Andrology: Results of 55 intracytoplasmic sperm injection cycles in the treatment of male-immunological infertility

Z. P. Nagy, G. Verheyen, J. Liu, H. Joris, C. Janssenswillen, A. Wisanto, P. Devroey, A. C. Van Steirteghem

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Antisperm antibodies present in the semen can be a primary cause of infertility. If the proportion of spermatozoa carrying antisperm antibodies is very high, then usually a poor result ensues in standard in-vitro fertilization. We therefore employed intracytoplasmic sperm injection (ICSI) in 55 cycles (37 patients) where the proportion of antisperm antibody-bound spermatozoa was 80% or higher, as determined by the mixed antiglobulin reaction (MAR) test. The type and location of antisperm antibodies were determined by the immunobead test in 30 of the 37 patients. The mean normal fertilization rate was 75.7% in these 55 cycles, which was significantly higher than the fertilization rate in another 1767 ICSI cycles (69.2%) performed over the same period and where MAR-negative semen (the level of antisperm antibodies was <80%) was used for microinjection. Embryonic development was comparable, but a higher proportion of poor-quality embryos was obtained with MAR-positive than with MAR-negative semen samples. Out of the 55 patients, 53 had embryos replaced (96.4%) and a fetal sac was detected by ultrasonography in 14 patients (26.4%). The data indicate that fertilization, embryo development and pregnancy rates after ICSI are not influenced significantly by the proportion of antisperm antibody-bound spermatozoa, nor by the dominant type of antibodies present, nor by the location of the antisperm antibody on the spermatozoa. The conclusion of this study is that ICSI should be the primary choice for patients who have high numbers of antisperm antibodies present in their semen.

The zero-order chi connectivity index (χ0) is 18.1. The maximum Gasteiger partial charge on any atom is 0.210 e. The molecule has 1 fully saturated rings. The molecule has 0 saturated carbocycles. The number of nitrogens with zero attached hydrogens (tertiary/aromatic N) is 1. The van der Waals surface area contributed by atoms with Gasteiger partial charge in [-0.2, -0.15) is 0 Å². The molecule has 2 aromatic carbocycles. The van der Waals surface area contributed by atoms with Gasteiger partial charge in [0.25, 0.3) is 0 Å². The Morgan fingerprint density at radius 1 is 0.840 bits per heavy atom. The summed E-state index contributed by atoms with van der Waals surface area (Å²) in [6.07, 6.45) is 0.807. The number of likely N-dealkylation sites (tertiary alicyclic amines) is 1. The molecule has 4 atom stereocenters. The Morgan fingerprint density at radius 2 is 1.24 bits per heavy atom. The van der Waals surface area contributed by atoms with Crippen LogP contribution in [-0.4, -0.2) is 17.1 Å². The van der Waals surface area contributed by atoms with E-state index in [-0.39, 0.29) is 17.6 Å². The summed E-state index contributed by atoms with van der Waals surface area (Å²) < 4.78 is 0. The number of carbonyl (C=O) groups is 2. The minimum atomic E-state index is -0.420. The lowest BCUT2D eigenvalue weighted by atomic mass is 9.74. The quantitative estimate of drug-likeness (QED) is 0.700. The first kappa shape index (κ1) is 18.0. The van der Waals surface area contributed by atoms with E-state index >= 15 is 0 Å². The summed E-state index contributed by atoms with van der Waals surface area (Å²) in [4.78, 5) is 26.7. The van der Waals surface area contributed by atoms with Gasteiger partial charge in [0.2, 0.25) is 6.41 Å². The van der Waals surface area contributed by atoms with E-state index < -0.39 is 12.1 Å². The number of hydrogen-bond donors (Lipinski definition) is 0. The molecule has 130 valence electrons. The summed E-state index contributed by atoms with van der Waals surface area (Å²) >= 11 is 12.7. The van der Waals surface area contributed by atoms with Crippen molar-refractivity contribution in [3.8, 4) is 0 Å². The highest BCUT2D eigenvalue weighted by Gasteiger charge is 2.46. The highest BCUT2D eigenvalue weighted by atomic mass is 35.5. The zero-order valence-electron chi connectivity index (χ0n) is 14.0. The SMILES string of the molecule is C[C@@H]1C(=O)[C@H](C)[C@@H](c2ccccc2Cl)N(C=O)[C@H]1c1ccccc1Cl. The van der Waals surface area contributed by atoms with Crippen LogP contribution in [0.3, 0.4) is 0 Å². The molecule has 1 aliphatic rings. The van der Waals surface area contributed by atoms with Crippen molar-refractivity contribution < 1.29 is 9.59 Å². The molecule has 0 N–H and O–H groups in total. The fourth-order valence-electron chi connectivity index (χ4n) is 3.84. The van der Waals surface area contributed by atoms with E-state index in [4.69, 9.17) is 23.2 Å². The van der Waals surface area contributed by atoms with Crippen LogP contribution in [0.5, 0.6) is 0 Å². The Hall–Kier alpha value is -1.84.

Original languageEnglish
Pages (from-to)1775-1780
Number of pages6
JournalHuman Reproduction
Issue number7
Publication statusPublished - Jul 1995



  • Antisperm antibody
  • Fertilization
  • ICSI
  • Immunological infertility
  • Microinjection

ASJC Scopus subject areas

  • Reproductive Medicine
  • Obstetrics and Gynaecology

Cite this

Nagy, Z. P., Verheyen, G., Liu, J., Joris, H., Janssenswillen, C., Wisanto, A., Devroey, P., & Van Steirteghem, A. C. (1995). Andrology: Results of 55 intracytoplasmic sperm injection cycles in the treatment of male-immunological infertility. Human Reproduction, 10(7), 1775-1780.